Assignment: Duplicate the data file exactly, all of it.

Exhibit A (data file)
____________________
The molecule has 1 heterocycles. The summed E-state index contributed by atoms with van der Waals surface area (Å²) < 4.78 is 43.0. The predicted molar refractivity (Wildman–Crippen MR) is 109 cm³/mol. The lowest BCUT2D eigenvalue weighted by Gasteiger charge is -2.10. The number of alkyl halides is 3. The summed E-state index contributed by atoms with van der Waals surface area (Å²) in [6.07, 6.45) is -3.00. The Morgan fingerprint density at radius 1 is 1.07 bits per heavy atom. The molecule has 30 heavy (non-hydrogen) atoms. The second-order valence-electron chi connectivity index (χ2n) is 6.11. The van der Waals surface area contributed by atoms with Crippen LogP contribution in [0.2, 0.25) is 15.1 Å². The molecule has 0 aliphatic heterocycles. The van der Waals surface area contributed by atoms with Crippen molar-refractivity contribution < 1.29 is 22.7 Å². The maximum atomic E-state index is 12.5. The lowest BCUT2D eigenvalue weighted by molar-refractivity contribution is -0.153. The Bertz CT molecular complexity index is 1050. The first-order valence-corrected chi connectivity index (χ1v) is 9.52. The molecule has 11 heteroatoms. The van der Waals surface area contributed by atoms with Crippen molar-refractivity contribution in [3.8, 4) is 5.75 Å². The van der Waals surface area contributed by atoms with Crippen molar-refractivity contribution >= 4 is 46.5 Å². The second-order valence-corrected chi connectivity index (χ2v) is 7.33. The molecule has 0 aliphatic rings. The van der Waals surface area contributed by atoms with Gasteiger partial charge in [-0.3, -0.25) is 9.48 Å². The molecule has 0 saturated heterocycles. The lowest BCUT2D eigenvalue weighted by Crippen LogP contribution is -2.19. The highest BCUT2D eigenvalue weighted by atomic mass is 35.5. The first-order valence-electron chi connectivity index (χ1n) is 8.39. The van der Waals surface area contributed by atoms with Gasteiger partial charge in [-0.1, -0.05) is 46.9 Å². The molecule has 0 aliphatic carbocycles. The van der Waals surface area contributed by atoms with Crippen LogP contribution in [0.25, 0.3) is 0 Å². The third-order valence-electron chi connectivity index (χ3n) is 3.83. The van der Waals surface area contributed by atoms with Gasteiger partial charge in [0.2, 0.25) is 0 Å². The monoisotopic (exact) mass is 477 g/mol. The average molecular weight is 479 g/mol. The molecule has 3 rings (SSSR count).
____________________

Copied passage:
The molecule has 1 heterocycles. The summed E-state index contributed by atoms with van der Waals surface area (Å²) < 4.78 is 43.0. The predicted molar refractivity (Wildman–Crippen MR) is 109 cm³/mol. The lowest BCUT2D eigenvalue weighted by Gasteiger charge is -2.10. The number of alkyl halides is 3. The summed E-state index contributed by atoms with van der Waals surface area (Å²) in [6.07, 6.45) is -3.00. The Morgan fingerprint density at radius 1 is 1.07 bits per heavy atom. The molecule has 30 heavy (non-hydrogen) atoms. The second-order valence-electron chi connectivity index (χ2n) is 6.11. The van der Waals surface area contributed by atoms with Crippen LogP contribution in [0.2, 0.25) is 15.1 Å². The molecule has 0 aliphatic heterocycles. The van der Waals surface area contributed by atoms with Crippen molar-refractivity contribution < 1.29 is 22.7 Å². The maximum atomic E-state index is 12.5. The lowest BCUT2D eigenvalue weighted by molar-refractivity contribution is -0.153. The Bertz CT molecular complexity index is 1050. The first-order valence-corrected chi connectivity index (χ1v) is 9.52. The molecule has 11 heteroatoms. The van der Waals surface area contributed by atoms with Crippen molar-refractivity contribution in [3.8, 4) is 5.75 Å². The van der Waals surface area contributed by atoms with Crippen molar-refractivity contribution >= 4 is 46.5 Å². The second-order valence-corrected chi connectivity index (χ2v) is 7.33. The molecule has 0 aliphatic rings. The van der Waals surface area contributed by atoms with Gasteiger partial charge in [-0.3, -0.25) is 9.48 Å². The molecule has 0 saturated heterocycles. The lowest BCUT2D eigenvalue weighted by Crippen LogP contribution is -2.19. The highest BCUT2D eigenvalue weighted by atomic mass is 35.5. The first-order valence-electron chi connectivity index (χ1n) is 8.39. The van der Waals surface area contributed by atoms with Gasteiger partial charge in [-0.1, -0.05) is 46.9 Å². The molecule has 0 aliphatic carbocycles. The van der Waals surface area contributed by atoms with Crippen LogP contribution in [0.25, 0.3) is 0 Å². The third-order valence-electron chi connectivity index (χ3n) is 3.83. The van der Waals surface area contributed by atoms with Gasteiger partial charge in [0.2, 0.25) is 0 Å². The monoisotopic (exact) mass is 477 g/mol. The average molecular weight is 479 g/mol. The molecule has 3 rings (SSSR count).